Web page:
• Don't count your chickens: Did you know Aesop, the king of fables, was Greek? Sure enough. In his story “The Milkmaid and Her Pail,” the farmer's daughter muses about how the milk she's carrying will provide cream, which she will make into butter, which she will sell at the market. With that money she'll buy eggs, which when hatched will be chickens, “and by and by I shall have quite a large poultry-yard.” She has other fantasies, too, all of which are washed away when she spills the milk.
• Call a spade a spade: From Menander: “I know all and speak what I know, whether it be good or evil; I call a fig a fig and a kneading-trough a kneading-trough.” Thanks to a Renaissance translator's mistake — the Greek words for spade (something you dig with) and kneading-trough are similar — we call a spade a spade. It does at least trip off the tongue easier than “kneading-trough.”
• The unexamined life is not worth living: From Plato's Apology (Socrates' Defense): “And if I say again that the greatest good of man is daily to converse about virtue, and all those subjects concerning which you hear me examining myself and others, and that the unexamined life is not worth living, you are still less likely to believe me.”
CHATTER: Greek Quotes R Us ... or Someone
The Kansas City Star has a collection of their favourite "Greek Quotes":
Those ancient Greeks were always good for a pithy quote. A few of our favorites (in English):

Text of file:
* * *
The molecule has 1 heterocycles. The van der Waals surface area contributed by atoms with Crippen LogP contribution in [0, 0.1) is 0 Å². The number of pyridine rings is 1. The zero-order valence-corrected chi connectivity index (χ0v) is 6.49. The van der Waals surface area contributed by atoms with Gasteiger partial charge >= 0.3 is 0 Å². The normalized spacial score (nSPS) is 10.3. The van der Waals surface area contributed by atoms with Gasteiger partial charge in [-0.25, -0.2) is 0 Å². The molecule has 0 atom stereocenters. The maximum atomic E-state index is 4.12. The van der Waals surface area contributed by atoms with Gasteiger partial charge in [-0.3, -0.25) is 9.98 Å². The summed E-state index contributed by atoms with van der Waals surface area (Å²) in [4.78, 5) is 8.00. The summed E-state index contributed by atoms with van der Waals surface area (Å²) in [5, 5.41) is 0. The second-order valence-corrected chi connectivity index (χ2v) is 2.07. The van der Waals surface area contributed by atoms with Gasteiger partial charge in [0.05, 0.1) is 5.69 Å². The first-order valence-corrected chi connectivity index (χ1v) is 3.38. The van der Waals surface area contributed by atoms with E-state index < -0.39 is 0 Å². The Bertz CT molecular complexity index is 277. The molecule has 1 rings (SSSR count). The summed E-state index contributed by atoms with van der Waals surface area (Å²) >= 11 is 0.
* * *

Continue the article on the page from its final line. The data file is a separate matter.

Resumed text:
Marcus Aurelius: “Injustice is as often done by refraining from action as by action.”
Aristotle: “A friend is a second self.”
Menander: “Debts make free men slaves.”
Chilo: “Laugh not at the unfortunate, for we are all the puppets of fortune.”
Pindar: “Hopes are but the dreams of those who wake.”
Musonius: “You will be worthy of respect from all when you have first learned to respect yourself.”
Plato: “Not life, but a good life, is to be chiefly valued.”
Bias: “Listen to much, speak only what is timely.”
Theocritus: “Youth passes like a dream.”
Without commenting on the veracity of the quotes themselves, I still can't help but hear a paraphrase of that Sesame Street ditty ... "Two of these things are not like the others, two of these things just do not belong ...". I'm assuming this is a sidebar to another rather tepid piece in the same newspaper on what we all should know about the ancient Greeks.